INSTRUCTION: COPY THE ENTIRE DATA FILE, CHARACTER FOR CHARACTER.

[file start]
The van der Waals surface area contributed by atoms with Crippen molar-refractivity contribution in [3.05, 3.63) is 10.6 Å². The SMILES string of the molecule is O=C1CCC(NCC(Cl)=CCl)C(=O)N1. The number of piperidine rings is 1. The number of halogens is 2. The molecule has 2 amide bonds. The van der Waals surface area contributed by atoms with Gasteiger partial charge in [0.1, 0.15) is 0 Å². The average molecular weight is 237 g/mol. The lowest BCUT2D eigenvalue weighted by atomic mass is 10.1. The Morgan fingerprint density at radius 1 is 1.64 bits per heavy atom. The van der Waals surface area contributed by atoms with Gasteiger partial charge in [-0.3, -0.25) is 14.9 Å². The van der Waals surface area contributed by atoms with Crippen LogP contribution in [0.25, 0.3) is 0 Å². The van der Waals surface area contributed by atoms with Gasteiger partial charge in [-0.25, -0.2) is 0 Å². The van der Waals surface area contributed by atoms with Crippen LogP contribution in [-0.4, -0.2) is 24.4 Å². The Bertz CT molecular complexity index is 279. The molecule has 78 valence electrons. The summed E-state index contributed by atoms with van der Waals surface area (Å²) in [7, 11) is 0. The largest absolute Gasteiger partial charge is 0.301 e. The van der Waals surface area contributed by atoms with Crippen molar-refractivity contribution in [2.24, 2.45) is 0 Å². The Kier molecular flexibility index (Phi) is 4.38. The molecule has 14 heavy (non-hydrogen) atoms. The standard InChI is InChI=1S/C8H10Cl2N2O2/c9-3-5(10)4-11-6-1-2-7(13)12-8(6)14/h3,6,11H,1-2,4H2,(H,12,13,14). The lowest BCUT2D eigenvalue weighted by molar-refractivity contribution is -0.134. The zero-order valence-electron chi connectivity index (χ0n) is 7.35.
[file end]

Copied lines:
The van der Waals surface area contributed by atoms with Crippen molar-refractivity contribution in [3.05, 3.63) is 10.6 Å². The SMILES string of the molecule is O=C1CCC(NCC(Cl)=CCl)C(=O)N1. The number of piperidine rings is 1. The number of halogens is 2. The molecule has 2 amide bonds. The van der Waals surface area contributed by atoms with Gasteiger partial charge in [0.1, 0.15) is 0 Å². The average molecular weight is 237 g/mol. The lowest BCUT2D eigenvalue weighted by atomic mass is 10.1. The Morgan fingerprint density at radius 1 is 1.64 bits per heavy atom. The van der Waals surface area contributed by atoms with Gasteiger partial charge in [-0.3, -0.25) is 14.9 Å². The van der Waals surface area contributed by atoms with Crippen LogP contribution in [0.25, 0.3) is 0 Å². The van der Waals surface area contributed by atoms with Gasteiger partial charge in [-0.25, -0.2) is 0 Å². The van der Waals surface area contributed by atoms with Crippen LogP contribution in [-0.4, -0.2) is 24.4 Å². The Bertz CT molecular complexity index is 279. The molecule has 78 valence electrons. The summed E-state index contributed by atoms with van der Waals surface area (Å²) in [7, 11) is 0. The largest absolute Gasteiger partial charge is 0.301 e. The van der Waals surface area contributed by atoms with Crippen molar-refractivity contribution in [2.24, 2.45) is 0 Å². The Kier molecular flexibility index (Phi) is 4.38. The molecule has 14 heavy (non-hydrogen) atoms. The standard InChI is InChI=1S/C8H10Cl2N2O2/c9-3-5(10)4-11-6-1-2-7(13)12-8(6)14/h3,6,11H,1-2,4H2,(H,12,13,14). The lowest BCUT2D eigenvalue weighted by molar-refractivity contribution is -0.134. The zero-order valence-electron chi connectivity index (χ0n) is 7.35.